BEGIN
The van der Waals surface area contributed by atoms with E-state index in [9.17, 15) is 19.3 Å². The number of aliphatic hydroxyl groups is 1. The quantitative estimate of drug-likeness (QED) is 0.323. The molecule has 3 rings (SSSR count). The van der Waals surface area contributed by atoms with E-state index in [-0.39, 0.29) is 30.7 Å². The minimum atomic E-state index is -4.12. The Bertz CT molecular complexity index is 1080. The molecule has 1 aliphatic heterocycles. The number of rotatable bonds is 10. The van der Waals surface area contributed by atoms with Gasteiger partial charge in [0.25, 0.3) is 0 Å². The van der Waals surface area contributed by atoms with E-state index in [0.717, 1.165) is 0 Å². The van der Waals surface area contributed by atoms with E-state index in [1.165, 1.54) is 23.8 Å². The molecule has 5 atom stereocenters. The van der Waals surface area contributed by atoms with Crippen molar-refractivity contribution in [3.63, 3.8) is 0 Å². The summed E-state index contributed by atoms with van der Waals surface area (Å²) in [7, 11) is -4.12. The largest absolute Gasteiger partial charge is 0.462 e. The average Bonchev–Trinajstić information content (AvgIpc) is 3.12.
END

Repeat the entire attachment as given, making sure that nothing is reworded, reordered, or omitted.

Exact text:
The van der Waals surface area contributed by atoms with E-state index in [9.17, 15) is 19.3 Å². The number of aliphatic hydroxyl groups is 1. The quantitative estimate of drug-likeness (QED) is 0.323. The molecule has 3 rings (SSSR count). The van der Waals surface area contributed by atoms with E-state index in [-0.39, 0.29) is 30.7 Å². The minimum atomic E-state index is -4.12. The Bertz CT molecular complexity index is 1080. The molecule has 1 aliphatic heterocycles. The number of rotatable bonds is 10. The van der Waals surface area contributed by atoms with Gasteiger partial charge in [0.25, 0.3) is 0 Å². The van der Waals surface area contributed by atoms with E-state index in [0.717, 1.165) is 0 Å². The van der Waals surface area contributed by atoms with E-state index in [1.165, 1.54) is 23.8 Å². The molecule has 5 atom stereocenters. The van der Waals surface area contributed by atoms with Crippen molar-refractivity contribution in [3.63, 3.8) is 0 Å². The summed E-state index contributed by atoms with van der Waals surface area (Å²) in [7, 11) is -4.12. The largest absolute Gasteiger partial charge is 0.462 e. The average Bonchev–Trinajstić information content (AvgIpc) is 3.12.